Chapter 3 opens the empirical part, and its initial paragraphs present the general aim of the research conducted for the purposes of the study. The rationale for the current  study  encompasses  three  major  goals.  The  first  one  is  to  observe the dynamics of foreign language self-esteem across three stages of education in the Polish system, and between varied levels of proficiency. The second one is to examine selected correlates and predictors of the central construct, and the third one is to present a profile of a high and low self-esteem learner, enhancing the symptoms of either of the types of experience and its possible antecedents. The next parts contain detailed descriptions of the method adopted, specifications of instruments, procedures and analyses, as well as an account of the sample and research design. The remaining sections contain a thorough report of the results obtained in the quantitative and qualitative research. The chapter is concluded with a summary of findings and the specification of limitations of the study.

Chapter 4 is devoted to the discussion of the results. It commences with the analysis of changes that foreign language self-esteem is subject to according to changing proficiency (operationalized for the purposes of the book as the growing length of exposure, intensity of instruction or achievement in L2). The middle part features considerations on some important correlates and predictors of L2 self-esteem, divided into demographic or educational. The final section is an analysis of characteristics of students who hold either high or low foreign language self-esteem.

The final chapter recapitulates the main aims pursued by the book and its main hypotheses. It strives to propose a comprehensive framework for understanding foreign language self-esteem against the Polish secondary and tertiary educational background. There is also an outline of directions for further studies into the construct with proposals of  alternative research designs, sample or  instrument selections. Further, the chapter contains an extensive set of implications for FL teaching practices, all of which could engender class atmosphere conducive to developing an optimal level of foreign language self-esteem.

In conclusion, as the author of the book, I strongly hope that the findings of my research reflect some aspects of the complex and manifold reality that every teacher faces in a classroom and that it will increase the sensitivity of educationalists to the immense diversity of self-related issues that learners of all ages bring with them to lessons. For both practitioners and academics, I hope it might be a humble inspiration for future work towards optimization of ELT methodologies from the global and local point of view. It needs to be admitted that the work on the research has given me invaluable opportunities to enrich the understanding of the affective domain and discover some fascinating mechanisms or relationships that may amplify or invalidate the outcomes of the efforts of the learner, their teachers, course book writers, syllabus designers, etc. The insights gained in the process of writing the book have intimidated me with the immense complexity of the domain, impossible to embrace by the research, but at the same time they have helped me to develop new sensitivity to foreign language learner differences and their diverse needs.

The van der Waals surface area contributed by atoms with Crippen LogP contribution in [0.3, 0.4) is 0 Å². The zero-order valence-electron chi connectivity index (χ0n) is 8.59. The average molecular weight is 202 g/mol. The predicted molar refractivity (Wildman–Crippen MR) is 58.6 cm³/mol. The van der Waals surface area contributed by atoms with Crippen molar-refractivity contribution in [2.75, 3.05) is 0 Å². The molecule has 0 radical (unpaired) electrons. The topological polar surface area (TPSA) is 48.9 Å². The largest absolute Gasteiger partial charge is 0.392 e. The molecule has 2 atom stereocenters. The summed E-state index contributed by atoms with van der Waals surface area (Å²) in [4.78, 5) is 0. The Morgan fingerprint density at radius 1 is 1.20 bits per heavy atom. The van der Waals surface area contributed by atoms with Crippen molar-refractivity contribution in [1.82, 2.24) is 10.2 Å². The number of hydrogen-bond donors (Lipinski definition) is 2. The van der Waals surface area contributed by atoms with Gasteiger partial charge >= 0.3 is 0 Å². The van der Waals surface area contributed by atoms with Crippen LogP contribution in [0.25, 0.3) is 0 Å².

Source:  The Role of Self-Esteem in Foreign Language Learning and Teaching (March 2018)

Thursday, February 22, 2018

The Argument from Rational Action

Rationality, Time, and Self

Rationality, Time, and Self

In this chapter I will take up and defend an argument mentioned in Chap. 3. There we saw that many actions will only be rational if their agents have tensed and/or first-personal beliefs. Mellor tried to account for this need in terms of the causal role of beliefs. However, I raised some doubts about the adequacy of this answer because it presupposed an asymmetry that did not in fact exist and it seemed to neglect the manner in which these actions are responsive to reasons, or rational. I took up this theme in the subsequent chapters. I argued that reasons, both in their role of justifying and motivating, are facts. I then argued that acting for a reason was a matter of being aware of that reason, and then forming a goal, choosing to act, and acting in response to that reason. I used this notion of acting for a reason to clarify the notion of rationality. A rational action, in the paradigm or non-error case, is an action which an agent does for reasons which provide all things considered reason for that action. In an error case, when an agent mistakenly takes a reason to obtain which does not obtain, then that agent may qualify as rational on the basis of the similarity between that case and a paradigm case.